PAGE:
Business

Cerner offers voluntary separation packages

North Kansas City-based Cerner, which deals in health information technology, now has 21,000 employees systemwide and has said it intends to add tens of thousands more over the next 10 years. The company is one of the largest employers in the Kansas City area.
North Kansas City-based Cerner, which deals in health information technology, now has 21,000 employees systemwide and has said it intends to add tens of thousands more over the next 10 years. The company is one of the largest employers in the Kansas City area. File photo

Cerner Corp. employees whose combination of years of service and age total 65 have been offered voluntary separation packages.

Eligible workers, including former Siemens Health Services employees who became part of Cerner earlier this year, have one month to meet with their managers and decide whether the separation offer works for them.

Cerner spokesman Dan Smith said Tuesday the one-time offer reflects the “deep bench of complementary talent” because of the Siemens acquisition and doesn’t affect Cerner’s continued hiring or growth plans.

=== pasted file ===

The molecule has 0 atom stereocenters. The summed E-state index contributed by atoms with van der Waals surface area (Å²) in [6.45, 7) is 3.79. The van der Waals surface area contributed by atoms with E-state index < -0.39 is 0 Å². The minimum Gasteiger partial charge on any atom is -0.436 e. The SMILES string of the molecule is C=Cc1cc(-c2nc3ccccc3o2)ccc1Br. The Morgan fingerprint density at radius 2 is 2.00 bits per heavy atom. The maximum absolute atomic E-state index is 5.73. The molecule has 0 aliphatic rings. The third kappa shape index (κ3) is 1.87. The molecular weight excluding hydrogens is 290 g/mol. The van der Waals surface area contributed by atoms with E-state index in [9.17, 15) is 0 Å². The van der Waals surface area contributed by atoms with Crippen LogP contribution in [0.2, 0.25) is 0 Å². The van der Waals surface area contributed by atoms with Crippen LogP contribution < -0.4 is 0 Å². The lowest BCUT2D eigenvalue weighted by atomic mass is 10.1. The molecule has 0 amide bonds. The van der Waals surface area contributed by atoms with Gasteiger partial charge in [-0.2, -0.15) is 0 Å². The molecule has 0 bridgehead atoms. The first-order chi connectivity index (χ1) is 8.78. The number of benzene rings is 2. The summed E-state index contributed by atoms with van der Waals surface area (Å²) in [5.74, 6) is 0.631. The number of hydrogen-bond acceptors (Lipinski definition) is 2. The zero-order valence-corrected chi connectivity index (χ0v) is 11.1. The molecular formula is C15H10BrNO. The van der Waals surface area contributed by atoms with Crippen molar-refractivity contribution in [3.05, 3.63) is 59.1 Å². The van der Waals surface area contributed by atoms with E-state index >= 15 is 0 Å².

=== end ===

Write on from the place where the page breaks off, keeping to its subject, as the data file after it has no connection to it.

The North Kansas City-based company, which deals in health information technology, now has 21,000 employees systemwide and has said it intends to add tens of thousands more over the next 10 years. The company is one of the largest employers in the Kansas City area.

“This is a truly voluntary program for all of our U.S. associates,” Smith said. “There is no predetermined outcome and no number to hit. It provides eligible associates who might be ready to make a change the chance to decide to stay or pursue a different option and get benefits not normally associated with voluntary departures.”

The program was precipitated by the overlap of jobs because of the Siemens’ acquisition but it isn’t necessarily aimed at employees who hold the overlapping jobs.

Employees who take the buyout will get “financial benefits commensurate with their tenure and positions” along with “full vacation payouts and medical benefits,” Smith said.

No involuntary separations are included in the actions, Smith said.

Asked whether the offers could be viewed as age discriminatory, Smith said every employee eligible to consider the buyout had been invited to sit down “one on one with their managers and discuss their choices.”

To reach Diane Stafford, call 816-234-4359 or send email to stafford@kcstar.com. Read more from Diane at kansascity.com/workplace. Twitter: @kcstarstafford.

  Comments